Skip to main content


Front. Astron. Space Sci., 21 October 2021
Sec. Astrochemistry
Volume 8 - 2021 |

Experimental and Computational Studies on the Reactivity of Methanimine Radical Cation (H2CNH+•) and its Isomer Aminomethylene (HCNH2+•) With C2H2

  • 1Department of Physics, University of Trento, Trento, Italy
  • 2Department of Physics, Stockholm University, Stockholm, Sweden
  • 3CNRS, Institut de Chimie Physique, Université Paris-Saclay, Saint Aubin, France
  • 4Synchrotron Soleil, L’Orme des Merisiers, Saint Aubin, France
  • 5CNRS, Ecole Nationale Supérieure de Chimie de Rennes, Univ. Rennes, Rennes, France
  • 6J. Heyrovsky Institute of Physical Chemistry of the Czech Academy of Sciences, Prague, Czechia

Experimental and theoretical studies are presented on the reactivity of the radical cation isomers H2CNH+• (methanimine) and HCNH2+• (aminomethylene) with ethyne (C2H2). Selective isomer generation is performed via dissociative photoionization of suitable neutral precursors as well as via direct photoionization of methanimine. Reactive cross sections (in absolute scales) and product branching ratios are measured as a function of photon and collision energies. Differences between isomers’ reactivity are discussed in light of ab-initio calculations of reaction mechanisms. The major channels, for both isomers, are due to H atom elimination from covalently bound adducts to give [C3NH4]+. Theoretical calculations show that while for the reaction of HCNH2+• with acetylene any of the three lowest energy [C3NH4]+ isomers can form via barrierless and exothermic pathways, for the H2CNH+• reagent the only barrierless pathway is the one leading to the production of protonated vinyl cyanide (CH2CHCNH+), a prototypical branched nitrile species that has been proposed as a likely intermediate in star forming regions and in the atmosphere of Titan. The astrochemical implications of the results are briefly addressed.

1 Introduction

The reaction of ions is thought to play a crucial role in the synthesis of complex organic species in both the interstellar medium (ISM) and the atmospheres of planets and their satellites Larsson et al. (2012). As increasingly complex species are identified in such environments, the potential impact of isomers increases as well. The existence of isomeric ions in the ISM has been known for a long time and in some cases, such as HCO+ and HOC+, a determination has been made of their relative abundances Woods et al. (1983). As isomers have different spectroscopic and chemical properties, and, in many cases, isomerization barriers are too high to be overcome in interstellar conditions, they must be treated separately.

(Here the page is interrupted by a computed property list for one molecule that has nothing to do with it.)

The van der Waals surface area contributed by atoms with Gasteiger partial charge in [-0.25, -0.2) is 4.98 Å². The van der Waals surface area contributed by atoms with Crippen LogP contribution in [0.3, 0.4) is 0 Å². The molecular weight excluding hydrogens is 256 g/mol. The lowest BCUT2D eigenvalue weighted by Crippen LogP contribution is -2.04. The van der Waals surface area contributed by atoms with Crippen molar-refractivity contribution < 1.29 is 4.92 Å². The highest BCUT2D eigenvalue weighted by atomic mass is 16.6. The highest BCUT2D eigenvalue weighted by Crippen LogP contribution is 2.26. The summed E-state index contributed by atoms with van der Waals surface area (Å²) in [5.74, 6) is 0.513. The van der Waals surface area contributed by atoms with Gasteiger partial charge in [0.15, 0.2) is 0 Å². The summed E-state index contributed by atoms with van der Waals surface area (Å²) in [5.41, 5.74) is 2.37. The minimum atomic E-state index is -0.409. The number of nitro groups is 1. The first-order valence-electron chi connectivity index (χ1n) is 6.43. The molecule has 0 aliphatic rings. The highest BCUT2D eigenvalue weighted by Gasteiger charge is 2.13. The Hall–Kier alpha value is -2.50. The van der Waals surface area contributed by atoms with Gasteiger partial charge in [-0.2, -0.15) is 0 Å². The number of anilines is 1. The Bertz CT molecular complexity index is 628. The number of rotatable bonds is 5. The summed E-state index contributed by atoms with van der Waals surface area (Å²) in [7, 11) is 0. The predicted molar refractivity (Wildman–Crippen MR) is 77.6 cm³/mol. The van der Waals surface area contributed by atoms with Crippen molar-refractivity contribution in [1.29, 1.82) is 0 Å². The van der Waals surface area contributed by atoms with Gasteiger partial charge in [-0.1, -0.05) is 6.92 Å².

Notably, the relative abundance of isomers in a given environment cannot usually be determined by their thermodynamic properties, with the feasibility of formation and destruction mechanisms often more important than relative energies. Furthermore, while isomers often have quite different dipole moments and other spectroscopic properties and therefore have distinct radioastronomic profiles Woods et al. (1983), in situ measurements of ion abundances in planetary and satellite atmospheres often employ mass spectrometers which bring extreme sensitivity and time/localisation specific information, but cannot distinguish between isomers. The novel Atacama Large Interferometer Array (ALMA) has enabled data collection on the density as a function of altitude for HCN and HNC Cordiner et al. (2019) and the unprecedented resolution of this device should also allow for the retrieval of data about the abundance and distribution of isomeric ions in different astronomic objects. However, at present, the relative abundance of isomers in such environments has proven difficult to assess. So, in order to develop accurate models to predict these abundances, it is important to have reliable data on the reactivity of ionic isomers with common interstellar and atmospheric molecules.

In recent years, efforts have been made to selectively generate relevant isomers Fathi et al. (2016), with VUV photoionization in particular proving an effective tool Polášek et al. (2016) while noble gas tagging has been successful in characterizing the presence and the relative abundance of ions produced by electron impact ionization Brünken et al. (2019).

Like Earth, Titan has a dense nitrogen-dominated atmosphere Hörst (2017), which is one of the most chemically complex atmospheres in the solar system, as demonstrated by the data from the ion and neutral mass-spectrometer (INMS) of the Cassini mission. Titan’s atmospheric chemistry is driven by the ionization and/or dissociation of its two primary components, N2 and CH4, through a combination of extreme ultraviolet (EUV) radiation Imanaka and Smith (2007) and magnetospheric electrons. The resultant ions and radicals can then react to form more complex species Vigren et al. (2012), Westlake et al. (2014), including large hydrocarbons and nitrogen-bearing compounds Vinatier et al. (2007), Nixon et al. (2018), with cations of masses up to m/z 99 having been identified at altitudes of 950 km above the surface while cations of masses up to m/z 350 were detected by the Cassini plasma spectrometer ion beam sensor (CAPS-IBS) Vuitton et al. (2007).